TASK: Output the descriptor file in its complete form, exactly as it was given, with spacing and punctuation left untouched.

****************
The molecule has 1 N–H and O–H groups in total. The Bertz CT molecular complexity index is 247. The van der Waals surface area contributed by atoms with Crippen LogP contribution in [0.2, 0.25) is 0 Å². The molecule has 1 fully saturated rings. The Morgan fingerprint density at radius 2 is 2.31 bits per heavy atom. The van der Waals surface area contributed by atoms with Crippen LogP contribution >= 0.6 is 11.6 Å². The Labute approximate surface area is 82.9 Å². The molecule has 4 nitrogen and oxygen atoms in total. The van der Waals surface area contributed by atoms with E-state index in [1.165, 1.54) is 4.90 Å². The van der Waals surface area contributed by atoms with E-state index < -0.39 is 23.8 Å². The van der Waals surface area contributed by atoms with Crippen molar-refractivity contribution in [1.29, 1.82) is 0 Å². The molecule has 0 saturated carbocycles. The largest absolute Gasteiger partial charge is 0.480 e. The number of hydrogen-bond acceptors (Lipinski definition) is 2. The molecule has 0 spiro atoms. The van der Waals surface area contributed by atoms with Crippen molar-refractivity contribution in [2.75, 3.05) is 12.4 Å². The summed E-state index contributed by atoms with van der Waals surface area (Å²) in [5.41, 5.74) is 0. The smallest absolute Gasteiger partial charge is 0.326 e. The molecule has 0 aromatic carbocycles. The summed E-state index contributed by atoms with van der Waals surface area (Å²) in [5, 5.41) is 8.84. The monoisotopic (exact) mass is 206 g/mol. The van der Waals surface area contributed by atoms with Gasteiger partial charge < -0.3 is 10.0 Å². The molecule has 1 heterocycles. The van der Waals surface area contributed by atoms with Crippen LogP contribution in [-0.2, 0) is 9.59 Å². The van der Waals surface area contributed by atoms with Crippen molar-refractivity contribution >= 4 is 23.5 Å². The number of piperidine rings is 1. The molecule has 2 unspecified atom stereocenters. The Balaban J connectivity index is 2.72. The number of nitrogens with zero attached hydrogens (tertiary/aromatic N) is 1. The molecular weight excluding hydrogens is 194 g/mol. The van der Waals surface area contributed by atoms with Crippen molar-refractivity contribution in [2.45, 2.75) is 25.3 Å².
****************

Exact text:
The molecule has 1 N–H and O–H groups in total. The Bertz CT molecular complexity index is 247. The van der Waals surface area contributed by atoms with Crippen LogP contribution in [0.2, 0.25) is 0 Å². The molecule has 1 fully saturated rings. The Morgan fingerprint density at radius 2 is 2.31 bits per heavy atom. The van der Waals surface area contributed by atoms with Crippen LogP contribution >= 0.6 is 11.6 Å². The Labute approximate surface area is 82.9 Å². The molecule has 4 nitrogen and oxygen atoms in total. The van der Waals surface area contributed by atoms with E-state index in [1.165, 1.54) is 4.90 Å². The van der Waals surface area contributed by atoms with E-state index < -0.39 is 23.8 Å². The van der Waals surface area contributed by atoms with Crippen molar-refractivity contribution in [1.29, 1.82) is 0 Å². The molecule has 0 saturated carbocycles. The largest absolute Gasteiger partial charge is 0.480 e. The number of hydrogen-bond acceptors (Lipinski definition) is 2. The molecule has 0 spiro atoms. The van der Waals surface area contributed by atoms with Crippen molar-refractivity contribution in [2.75, 3.05) is 12.4 Å². The summed E-state index contributed by atoms with van der Waals surface area (Å²) in [5.41, 5.74) is 0. The smallest absolute Gasteiger partial charge is 0.326 e. The molecule has 0 aromatic carbocycles. The summed E-state index contributed by atoms with van der Waals surface area (Å²) in [5, 5.41) is 8.84. The monoisotopic (exact) mass is 206 g/mol. The van der Waals surface area contributed by atoms with Gasteiger partial charge < -0.3 is 10.0 Å². The molecule has 1 heterocycles. The van der Waals surface area contributed by atoms with Crippen LogP contribution in [-0.2, 0) is 9.59 Å². The van der Waals surface area contributed by atoms with Crippen molar-refractivity contribution >= 4 is 23.5 Å². The number of piperidine rings is 1. The molecule has 2 unspecified atom stereocenters. The Balaban J connectivity index is 2.72. The number of nitrogens with zero attached hydrogens (tertiary/aromatic N) is 1. The molecular weight excluding hydrogens is 194 g/mol. The van der Waals surface area contributed by atoms with Crippen molar-refractivity contribution in [2.45, 2.75) is 25.3 Å².